Thank you to the author, Pen & Sword Publishing, and NetGalley for the opportunity to read this book!
I love all things history. I also have this weird obsession with the dark corners of history. Life in the Victorian Asylum: The World of Nineteenth-Century Mental Health Care by Mark Stevens is definitely piqued my interest. This nonfiction book is broken up into two parts: The Victorian Asylum Patient’s Handbook and the History of Victorian Asylums. The author goes into great detail about the layout of these asylums and even some misconceptions about mental health in this time period. Most would assume that mental health patients were tortured, as they were throughout most of history, but the Victorian Age did see some progress when it came to treating mental illness. The book then concludes with maps, diagrams, and photos from the time period.
I love historical nonfiction but this book missed the target. Maybe it is because I had assumed there would be more discussion about mental health. The first 70-75% of the book reads like an information leaflet. It is in the second person, addressing the reader as if they are the ones looking at the mental institution. The concept is unique but did not nail the execution. There is more information describing the look of the mental institution and servants than it did about mental illness. I was hoping for more stories about the patients and what exactly their treatment plan was at that time.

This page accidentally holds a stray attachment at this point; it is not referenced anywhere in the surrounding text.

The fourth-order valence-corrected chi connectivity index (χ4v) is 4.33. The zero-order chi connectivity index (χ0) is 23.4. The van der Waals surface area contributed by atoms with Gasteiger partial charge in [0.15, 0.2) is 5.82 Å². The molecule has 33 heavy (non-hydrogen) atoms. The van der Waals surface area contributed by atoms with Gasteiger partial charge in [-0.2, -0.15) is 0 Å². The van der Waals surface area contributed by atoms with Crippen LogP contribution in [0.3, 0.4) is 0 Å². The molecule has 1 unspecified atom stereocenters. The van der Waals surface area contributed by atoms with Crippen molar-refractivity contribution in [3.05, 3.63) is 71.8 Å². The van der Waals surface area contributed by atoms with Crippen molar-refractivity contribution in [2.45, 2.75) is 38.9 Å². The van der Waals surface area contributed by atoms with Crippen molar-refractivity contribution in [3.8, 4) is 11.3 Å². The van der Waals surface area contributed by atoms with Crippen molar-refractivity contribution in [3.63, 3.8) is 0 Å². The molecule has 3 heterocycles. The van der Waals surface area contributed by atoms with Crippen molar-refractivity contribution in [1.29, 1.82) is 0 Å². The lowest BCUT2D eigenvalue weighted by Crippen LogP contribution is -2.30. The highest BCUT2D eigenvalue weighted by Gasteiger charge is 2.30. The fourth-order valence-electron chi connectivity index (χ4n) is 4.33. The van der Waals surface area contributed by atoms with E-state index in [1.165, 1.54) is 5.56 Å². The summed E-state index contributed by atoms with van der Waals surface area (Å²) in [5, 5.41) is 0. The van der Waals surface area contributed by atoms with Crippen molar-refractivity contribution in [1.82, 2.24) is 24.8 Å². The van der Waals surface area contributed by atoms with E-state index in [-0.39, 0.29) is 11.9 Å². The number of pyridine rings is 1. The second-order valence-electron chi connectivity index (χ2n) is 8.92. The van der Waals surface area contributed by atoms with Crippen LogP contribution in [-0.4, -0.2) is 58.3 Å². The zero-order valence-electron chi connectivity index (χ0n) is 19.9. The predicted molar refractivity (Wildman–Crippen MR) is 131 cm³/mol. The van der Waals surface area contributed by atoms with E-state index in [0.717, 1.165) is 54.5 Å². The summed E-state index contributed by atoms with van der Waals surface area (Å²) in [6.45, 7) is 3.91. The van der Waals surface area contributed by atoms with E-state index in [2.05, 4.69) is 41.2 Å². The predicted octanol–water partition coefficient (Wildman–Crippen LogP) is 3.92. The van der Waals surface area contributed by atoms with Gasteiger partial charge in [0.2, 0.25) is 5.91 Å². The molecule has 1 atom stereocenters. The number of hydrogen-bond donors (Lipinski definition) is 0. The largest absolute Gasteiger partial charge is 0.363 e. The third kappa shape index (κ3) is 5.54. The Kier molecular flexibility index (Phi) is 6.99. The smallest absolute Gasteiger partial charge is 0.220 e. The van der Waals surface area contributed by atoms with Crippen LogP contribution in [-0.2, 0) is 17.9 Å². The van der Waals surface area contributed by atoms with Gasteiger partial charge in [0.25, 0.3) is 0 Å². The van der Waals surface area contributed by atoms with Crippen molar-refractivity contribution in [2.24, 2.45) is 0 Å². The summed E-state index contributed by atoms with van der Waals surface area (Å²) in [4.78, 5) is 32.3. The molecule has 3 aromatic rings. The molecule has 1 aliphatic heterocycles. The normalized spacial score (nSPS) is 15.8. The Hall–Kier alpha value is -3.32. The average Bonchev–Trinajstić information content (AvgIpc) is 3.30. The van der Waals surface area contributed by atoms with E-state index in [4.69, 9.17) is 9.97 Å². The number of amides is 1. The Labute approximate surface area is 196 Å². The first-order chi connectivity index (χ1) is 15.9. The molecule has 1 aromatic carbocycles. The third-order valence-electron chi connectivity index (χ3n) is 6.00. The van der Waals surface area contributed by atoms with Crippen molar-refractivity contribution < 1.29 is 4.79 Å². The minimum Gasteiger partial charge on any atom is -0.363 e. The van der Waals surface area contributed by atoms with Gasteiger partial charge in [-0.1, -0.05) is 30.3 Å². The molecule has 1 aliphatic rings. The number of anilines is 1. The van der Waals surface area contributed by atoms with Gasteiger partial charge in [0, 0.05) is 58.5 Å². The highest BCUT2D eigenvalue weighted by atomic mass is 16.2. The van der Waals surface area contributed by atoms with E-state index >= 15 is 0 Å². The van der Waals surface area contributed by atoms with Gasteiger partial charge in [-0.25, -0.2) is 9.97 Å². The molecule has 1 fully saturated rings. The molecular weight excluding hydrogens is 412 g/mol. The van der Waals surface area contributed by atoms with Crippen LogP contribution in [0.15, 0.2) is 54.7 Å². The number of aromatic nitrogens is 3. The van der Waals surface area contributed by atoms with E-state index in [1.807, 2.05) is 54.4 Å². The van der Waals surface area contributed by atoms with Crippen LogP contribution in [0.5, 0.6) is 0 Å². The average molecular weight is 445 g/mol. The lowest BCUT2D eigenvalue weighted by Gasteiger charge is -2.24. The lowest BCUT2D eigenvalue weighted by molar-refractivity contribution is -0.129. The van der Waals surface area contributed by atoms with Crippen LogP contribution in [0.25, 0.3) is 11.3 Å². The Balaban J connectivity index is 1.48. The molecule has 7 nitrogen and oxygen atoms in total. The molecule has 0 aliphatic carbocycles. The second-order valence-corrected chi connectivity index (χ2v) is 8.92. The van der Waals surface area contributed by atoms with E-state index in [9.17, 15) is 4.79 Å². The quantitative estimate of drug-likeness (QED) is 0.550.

Even the second half didn’t quite hit the target for me. The author touches on different laws and acts that were made during the Victorian Era. Don’t get me wrong, there is quite a bit of research that went into this book, but just not the type of research I was expecting. Anyway, this book gets 2 out of 5 stars from me.